Washington — The extent of violence against women and girls makes it one of the world’s greatest challenges, says the top U.S. official for women’s rights.
Gender-based violence “cuts across ethnicity, race, class, religion, educational level, international borders,” Melanne Verveer said March 1 at the conclusion of the 2nd World Conference of Women’s Shelters. "It affects girls and women at every point in their lives from girl infanticide to female genital mutilation, to child marriage, to rape as a tool of war, to human trafficking, to dowry-related murder and domestic violence,” said Verveer, the U.S. ambassador-at-large for global women’s issues.
The four-day conference in Washington brought together more than 1,400 people from 96 countries who work on the front lines to help people who have been physically, verbally or economically abused to escape and heal from violence. More than 200 delegates made presentations to their peers on their successes as they sought to strengthen their networks.
The conference was co-sponsored by the National Network to End Domestic Violence and the Global Network of Women’s Shelters. It was supported by the U.S. departments of State, Justice, and Health and Human Services and funded by several private foundations. Sixteen U.S. embassies funded delegates.
Stressing the importance of working to eliminate violence against women and girls, Verveer called abuse “first and foremost a serious violation of human rights. It not only destroys the lives of individual women and girls, it takes a toll on their families and communities and robs the world of talent we urgently need.”
“This is not a cultural issue. It is not a private issue. It is a problem and it needs to be prosecuted,” she said.
Verveer added that violence against women and poverty are connected because when women are abused they are unable to go to work or to maintain their concentration. Abuse also deteriorates women’s health and leads to the spread of HIV, she said.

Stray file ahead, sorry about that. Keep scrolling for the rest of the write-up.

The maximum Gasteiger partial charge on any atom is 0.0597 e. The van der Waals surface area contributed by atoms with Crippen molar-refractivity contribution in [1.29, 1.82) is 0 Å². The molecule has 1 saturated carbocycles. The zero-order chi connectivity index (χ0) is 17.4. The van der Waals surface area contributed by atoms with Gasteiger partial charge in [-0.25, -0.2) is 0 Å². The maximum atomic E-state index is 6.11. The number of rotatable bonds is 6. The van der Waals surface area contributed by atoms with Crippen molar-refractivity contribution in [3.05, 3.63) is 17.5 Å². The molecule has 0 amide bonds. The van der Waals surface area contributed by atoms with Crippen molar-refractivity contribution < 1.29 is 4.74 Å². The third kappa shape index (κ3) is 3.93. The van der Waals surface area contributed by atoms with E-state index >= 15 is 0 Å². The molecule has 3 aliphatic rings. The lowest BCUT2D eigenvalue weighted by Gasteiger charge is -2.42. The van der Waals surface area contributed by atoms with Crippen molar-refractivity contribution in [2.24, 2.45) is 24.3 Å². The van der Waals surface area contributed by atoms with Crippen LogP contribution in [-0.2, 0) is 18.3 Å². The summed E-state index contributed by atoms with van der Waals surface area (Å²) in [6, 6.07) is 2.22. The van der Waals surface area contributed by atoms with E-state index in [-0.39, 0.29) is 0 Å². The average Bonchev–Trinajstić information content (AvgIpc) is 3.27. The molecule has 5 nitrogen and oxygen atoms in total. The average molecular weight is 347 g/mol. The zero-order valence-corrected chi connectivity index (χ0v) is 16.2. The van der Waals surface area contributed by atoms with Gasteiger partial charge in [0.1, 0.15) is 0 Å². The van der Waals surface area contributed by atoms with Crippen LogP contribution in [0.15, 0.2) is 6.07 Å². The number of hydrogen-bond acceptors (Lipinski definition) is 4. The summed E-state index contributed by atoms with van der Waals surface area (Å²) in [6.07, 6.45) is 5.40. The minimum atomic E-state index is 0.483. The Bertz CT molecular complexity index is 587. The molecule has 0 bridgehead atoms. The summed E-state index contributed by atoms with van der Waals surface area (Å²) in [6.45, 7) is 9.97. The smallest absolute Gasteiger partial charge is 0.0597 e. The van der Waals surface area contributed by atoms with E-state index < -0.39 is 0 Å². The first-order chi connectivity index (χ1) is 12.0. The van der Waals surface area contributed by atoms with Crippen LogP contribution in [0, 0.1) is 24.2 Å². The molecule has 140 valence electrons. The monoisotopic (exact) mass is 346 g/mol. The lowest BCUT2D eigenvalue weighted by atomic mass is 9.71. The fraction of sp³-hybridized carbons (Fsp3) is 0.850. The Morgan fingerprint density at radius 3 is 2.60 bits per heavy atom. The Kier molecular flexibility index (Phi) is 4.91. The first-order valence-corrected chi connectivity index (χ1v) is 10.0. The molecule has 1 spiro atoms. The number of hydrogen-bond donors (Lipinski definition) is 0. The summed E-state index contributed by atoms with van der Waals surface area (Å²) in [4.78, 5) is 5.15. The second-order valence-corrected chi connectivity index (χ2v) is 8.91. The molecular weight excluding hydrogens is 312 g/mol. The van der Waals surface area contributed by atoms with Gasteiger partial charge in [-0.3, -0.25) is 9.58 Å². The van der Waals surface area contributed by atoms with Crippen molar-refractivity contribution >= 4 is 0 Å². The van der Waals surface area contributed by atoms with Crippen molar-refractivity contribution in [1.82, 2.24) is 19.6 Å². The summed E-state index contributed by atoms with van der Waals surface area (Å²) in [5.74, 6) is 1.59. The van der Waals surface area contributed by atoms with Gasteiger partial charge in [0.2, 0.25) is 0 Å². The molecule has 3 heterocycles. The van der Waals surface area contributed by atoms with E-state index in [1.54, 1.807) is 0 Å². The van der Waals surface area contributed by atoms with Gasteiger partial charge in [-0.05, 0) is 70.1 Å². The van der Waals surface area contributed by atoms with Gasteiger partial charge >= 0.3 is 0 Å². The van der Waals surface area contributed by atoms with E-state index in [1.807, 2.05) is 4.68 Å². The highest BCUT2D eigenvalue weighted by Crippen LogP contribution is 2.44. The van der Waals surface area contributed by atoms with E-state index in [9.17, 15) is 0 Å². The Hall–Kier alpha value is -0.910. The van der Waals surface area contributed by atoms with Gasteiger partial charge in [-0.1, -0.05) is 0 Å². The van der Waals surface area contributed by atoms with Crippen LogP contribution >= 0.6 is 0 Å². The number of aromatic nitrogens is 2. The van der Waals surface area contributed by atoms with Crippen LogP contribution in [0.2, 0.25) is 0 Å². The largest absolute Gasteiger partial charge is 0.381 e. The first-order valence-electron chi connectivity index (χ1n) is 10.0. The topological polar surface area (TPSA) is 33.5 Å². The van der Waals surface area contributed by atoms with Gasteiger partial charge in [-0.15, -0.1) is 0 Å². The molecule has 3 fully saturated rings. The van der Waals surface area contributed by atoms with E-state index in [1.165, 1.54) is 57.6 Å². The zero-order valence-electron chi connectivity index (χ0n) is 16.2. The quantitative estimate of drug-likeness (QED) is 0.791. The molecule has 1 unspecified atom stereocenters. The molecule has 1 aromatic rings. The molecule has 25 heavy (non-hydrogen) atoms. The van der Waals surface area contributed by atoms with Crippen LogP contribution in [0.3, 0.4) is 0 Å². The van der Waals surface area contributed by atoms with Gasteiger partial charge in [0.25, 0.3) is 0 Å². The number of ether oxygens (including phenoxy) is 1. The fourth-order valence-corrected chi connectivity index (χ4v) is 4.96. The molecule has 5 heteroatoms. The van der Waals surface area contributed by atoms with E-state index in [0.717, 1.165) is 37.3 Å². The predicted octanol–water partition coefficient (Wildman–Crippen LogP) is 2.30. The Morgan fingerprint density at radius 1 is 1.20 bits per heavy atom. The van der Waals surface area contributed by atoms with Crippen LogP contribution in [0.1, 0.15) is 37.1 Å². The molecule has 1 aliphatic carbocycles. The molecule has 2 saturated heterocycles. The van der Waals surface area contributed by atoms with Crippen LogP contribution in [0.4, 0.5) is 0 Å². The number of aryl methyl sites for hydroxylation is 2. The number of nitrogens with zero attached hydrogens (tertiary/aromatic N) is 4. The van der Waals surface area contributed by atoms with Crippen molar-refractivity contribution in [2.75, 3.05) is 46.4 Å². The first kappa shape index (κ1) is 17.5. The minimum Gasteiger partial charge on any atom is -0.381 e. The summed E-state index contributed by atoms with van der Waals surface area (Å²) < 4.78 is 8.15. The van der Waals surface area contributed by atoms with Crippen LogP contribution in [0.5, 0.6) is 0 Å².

Verveer stressed that ending violence requires the involvement of men and boys to raise awareness of the issue and to push for change. Delegate Ben Atherton-Zeman, a Massachusetts advocate and spokesman for the National Organization for Men Against Sexism, performed a short play he uses to teach men about what they can do to prevent and stop abuse. He said he was inspired to work for women victims of abuse when two friends in college told him of their experiences with gender-based violence.
Other sessions focused on sheltering victims of abuse, aiding women who are survivors of war or trafficking, and helping victims of violence gain financial independence.
“It is good to hear at the conference about the experiences of others working on the same problem that we are,” said delegate Rosana Schaack, a refugee from Liberia living in the United States. Schaack started a shelter in Liberia for girls who had been soldiers in that country’s civil war. She noted that Liberia recently passed a law that makes rape a criminal offense.
In a video statement, Secretary of State Hillary Rodham Clinton said that countries must adopt and implement laws that criminalize violence "to hold people accountable.” She urged conference delegates to continue to think of new ways to address the problem of violence.
“Stand up, speak out and think of new solutions,” Clinton said.